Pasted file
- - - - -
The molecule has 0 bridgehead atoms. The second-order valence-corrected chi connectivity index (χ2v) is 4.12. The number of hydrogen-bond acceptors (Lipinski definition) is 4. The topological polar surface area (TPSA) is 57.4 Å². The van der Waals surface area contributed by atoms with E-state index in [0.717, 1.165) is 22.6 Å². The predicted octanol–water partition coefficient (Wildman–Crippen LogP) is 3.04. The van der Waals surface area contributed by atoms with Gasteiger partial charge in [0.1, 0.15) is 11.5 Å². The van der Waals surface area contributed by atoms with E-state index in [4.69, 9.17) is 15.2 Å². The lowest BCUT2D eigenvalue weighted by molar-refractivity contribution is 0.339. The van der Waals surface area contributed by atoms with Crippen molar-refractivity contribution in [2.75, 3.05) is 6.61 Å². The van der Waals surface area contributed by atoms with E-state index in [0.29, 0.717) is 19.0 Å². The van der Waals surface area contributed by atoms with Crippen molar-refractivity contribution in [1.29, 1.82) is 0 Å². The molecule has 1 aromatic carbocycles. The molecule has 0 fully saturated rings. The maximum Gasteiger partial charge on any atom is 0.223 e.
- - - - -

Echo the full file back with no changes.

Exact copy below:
The molecule has 0 bridgehead atoms. The second-order valence-corrected chi connectivity index (χ2v) is 4.12. The number of hydrogen-bond acceptors (Lipinski definition) is 4. The topological polar surface area (TPSA) is 57.4 Å². The van der Waals surface area contributed by atoms with E-state index in [0.717, 1.165) is 22.6 Å². The predicted octanol–water partition coefficient (Wildman–Crippen LogP) is 3.04. The van der Waals surface area contributed by atoms with Gasteiger partial charge in [0.1, 0.15) is 11.5 Å². The van der Waals surface area contributed by atoms with E-state index in [4.69, 9.17) is 15.2 Å². The lowest BCUT2D eigenvalue weighted by molar-refractivity contribution is 0.339. The van der Waals surface area contributed by atoms with Crippen molar-refractivity contribution in [2.75, 3.05) is 6.61 Å². The van der Waals surface area contributed by atoms with E-state index in [0.29, 0.717) is 19.0 Å². The van der Waals surface area contributed by atoms with Crippen molar-refractivity contribution in [1.29, 1.82) is 0 Å². The molecule has 1 aromatic carbocycles. The molecule has 0 fully saturated rings. The maximum Gasteiger partial charge on any atom is 0.223 e.